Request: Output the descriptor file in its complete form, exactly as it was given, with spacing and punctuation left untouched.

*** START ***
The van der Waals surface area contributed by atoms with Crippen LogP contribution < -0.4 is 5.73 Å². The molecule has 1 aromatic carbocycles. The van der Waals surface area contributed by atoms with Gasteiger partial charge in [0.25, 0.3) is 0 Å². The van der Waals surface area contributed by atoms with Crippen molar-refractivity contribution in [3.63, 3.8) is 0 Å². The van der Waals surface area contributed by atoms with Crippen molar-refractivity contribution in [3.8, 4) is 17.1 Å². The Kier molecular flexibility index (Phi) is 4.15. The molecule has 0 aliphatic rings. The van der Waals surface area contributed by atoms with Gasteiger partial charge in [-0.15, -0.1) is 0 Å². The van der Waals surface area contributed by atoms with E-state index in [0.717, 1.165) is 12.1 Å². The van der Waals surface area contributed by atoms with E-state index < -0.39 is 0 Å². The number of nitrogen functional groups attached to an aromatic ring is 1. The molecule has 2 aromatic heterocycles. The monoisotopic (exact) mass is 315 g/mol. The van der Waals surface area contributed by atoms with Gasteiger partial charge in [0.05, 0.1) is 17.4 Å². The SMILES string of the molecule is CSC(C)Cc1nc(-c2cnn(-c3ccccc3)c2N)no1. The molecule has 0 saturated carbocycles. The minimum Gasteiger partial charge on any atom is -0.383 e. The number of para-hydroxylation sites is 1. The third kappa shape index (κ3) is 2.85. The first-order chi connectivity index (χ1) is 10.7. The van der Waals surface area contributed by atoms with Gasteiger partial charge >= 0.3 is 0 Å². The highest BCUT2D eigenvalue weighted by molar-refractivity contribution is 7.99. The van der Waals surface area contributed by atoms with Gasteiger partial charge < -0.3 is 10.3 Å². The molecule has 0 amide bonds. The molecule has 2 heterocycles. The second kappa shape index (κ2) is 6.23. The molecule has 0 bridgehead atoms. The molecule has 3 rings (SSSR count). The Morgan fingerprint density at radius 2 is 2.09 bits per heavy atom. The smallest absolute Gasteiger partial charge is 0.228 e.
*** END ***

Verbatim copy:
The van der Waals surface area contributed by atoms with Crippen LogP contribution < -0.4 is 5.73 Å². The molecule has 1 aromatic carbocycles. The van der Waals surface area contributed by atoms with Gasteiger partial charge in [0.25, 0.3) is 0 Å². The van der Waals surface area contributed by atoms with Crippen molar-refractivity contribution in [3.63, 3.8) is 0 Å². The van der Waals surface area contributed by atoms with Crippen molar-refractivity contribution in [3.8, 4) is 17.1 Å². The Kier molecular flexibility index (Phi) is 4.15. The molecule has 0 aliphatic rings. The van der Waals surface area contributed by atoms with Gasteiger partial charge in [-0.15, -0.1) is 0 Å². The van der Waals surface area contributed by atoms with E-state index in [0.717, 1.165) is 12.1 Å². The van der Waals surface area contributed by atoms with E-state index < -0.39 is 0 Å². The number of nitrogen functional groups attached to an aromatic ring is 1. The molecule has 2 aromatic heterocycles. The monoisotopic (exact) mass is 315 g/mol. The van der Waals surface area contributed by atoms with Gasteiger partial charge in [0.05, 0.1) is 17.4 Å². The SMILES string of the molecule is CSC(C)Cc1nc(-c2cnn(-c3ccccc3)c2N)no1. The molecule has 0 saturated carbocycles. The minimum Gasteiger partial charge on any atom is -0.383 e. The number of para-hydroxylation sites is 1. The third kappa shape index (κ3) is 2.85. The first-order chi connectivity index (χ1) is 10.7. The van der Waals surface area contributed by atoms with Gasteiger partial charge >= 0.3 is 0 Å². The highest BCUT2D eigenvalue weighted by molar-refractivity contribution is 7.99. The van der Waals surface area contributed by atoms with Gasteiger partial charge < -0.3 is 10.3 Å². The molecule has 0 amide bonds. The molecule has 2 heterocycles. The second kappa shape index (κ2) is 6.23. The molecule has 0 bridgehead atoms. The molecule has 3 rings (SSSR count). The Morgan fingerprint density at radius 2 is 2.09 bits per heavy atom. The smallest absolute Gasteiger partial charge is 0.228 e.